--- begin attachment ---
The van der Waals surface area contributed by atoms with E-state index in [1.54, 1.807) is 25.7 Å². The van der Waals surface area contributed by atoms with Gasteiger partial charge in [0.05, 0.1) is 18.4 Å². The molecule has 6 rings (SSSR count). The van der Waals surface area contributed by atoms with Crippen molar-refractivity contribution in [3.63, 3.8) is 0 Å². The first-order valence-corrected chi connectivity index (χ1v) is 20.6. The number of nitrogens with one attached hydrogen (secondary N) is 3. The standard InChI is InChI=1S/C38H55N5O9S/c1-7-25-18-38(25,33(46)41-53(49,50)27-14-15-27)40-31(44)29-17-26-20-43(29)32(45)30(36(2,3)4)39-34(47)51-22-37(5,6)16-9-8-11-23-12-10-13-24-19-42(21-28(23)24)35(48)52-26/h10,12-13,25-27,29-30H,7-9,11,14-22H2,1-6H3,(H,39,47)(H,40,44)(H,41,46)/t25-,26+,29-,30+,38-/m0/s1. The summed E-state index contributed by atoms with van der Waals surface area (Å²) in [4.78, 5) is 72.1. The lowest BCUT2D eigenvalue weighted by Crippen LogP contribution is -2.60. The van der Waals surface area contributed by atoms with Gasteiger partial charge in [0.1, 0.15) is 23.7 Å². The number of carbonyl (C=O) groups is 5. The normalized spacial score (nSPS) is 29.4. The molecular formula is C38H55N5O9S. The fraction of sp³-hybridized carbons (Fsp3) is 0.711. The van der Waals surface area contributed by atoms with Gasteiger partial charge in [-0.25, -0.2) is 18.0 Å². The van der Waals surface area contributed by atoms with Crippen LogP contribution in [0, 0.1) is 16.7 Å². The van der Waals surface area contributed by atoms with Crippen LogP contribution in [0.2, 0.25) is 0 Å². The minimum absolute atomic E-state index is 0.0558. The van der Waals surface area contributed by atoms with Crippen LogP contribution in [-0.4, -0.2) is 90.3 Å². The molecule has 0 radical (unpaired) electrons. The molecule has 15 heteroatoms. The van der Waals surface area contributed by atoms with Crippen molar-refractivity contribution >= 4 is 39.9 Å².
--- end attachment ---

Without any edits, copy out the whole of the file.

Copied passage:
The van der Waals surface area contributed by atoms with E-state index in [1.54, 1.807) is 25.7 Å². The van der Waals surface area contributed by atoms with Gasteiger partial charge in [0.05, 0.1) is 18.4 Å². The molecule has 6 rings (SSSR count). The van der Waals surface area contributed by atoms with Crippen molar-refractivity contribution in [3.63, 3.8) is 0 Å². The first-order valence-corrected chi connectivity index (χ1v) is 20.6. The number of nitrogens with one attached hydrogen (secondary N) is 3. The standard InChI is InChI=1S/C38H55N5O9S/c1-7-25-18-38(25,33(46)41-53(49,50)27-14-15-27)40-31(44)29-17-26-20-43(29)32(45)30(36(2,3)4)39-34(47)51-22-37(5,6)16-9-8-11-23-12-10-13-24-19-42(21-28(23)24)35(48)52-26/h10,12-13,25-27,29-30H,7-9,11,14-22H2,1-6H3,(H,39,47)(H,40,44)(H,41,46)/t25-,26+,29-,30+,38-/m0/s1. The summed E-state index contributed by atoms with van der Waals surface area (Å²) in [4.78, 5) is 72.1. The lowest BCUT2D eigenvalue weighted by Crippen LogP contribution is -2.60. The van der Waals surface area contributed by atoms with Gasteiger partial charge in [0.1, 0.15) is 23.7 Å². The number of carbonyl (C=O) groups is 5. The normalized spacial score (nSPS) is 29.4. The molecular formula is C38H55N5O9S. The fraction of sp³-hybridized carbons (Fsp3) is 0.711. The van der Waals surface area contributed by atoms with Gasteiger partial charge in [-0.25, -0.2) is 18.0 Å². The van der Waals surface area contributed by atoms with Crippen LogP contribution in [0, 0.1) is 16.7 Å². The van der Waals surface area contributed by atoms with Crippen LogP contribution in [0.2, 0.25) is 0 Å². The minimum absolute atomic E-state index is 0.0558. The van der Waals surface area contributed by atoms with Crippen LogP contribution in [-0.4, -0.2) is 90.3 Å². The molecule has 0 radical (unpaired) electrons. The molecule has 15 heteroatoms. The van der Waals surface area contributed by atoms with Crippen molar-refractivity contribution >= 4 is 39.9 Å².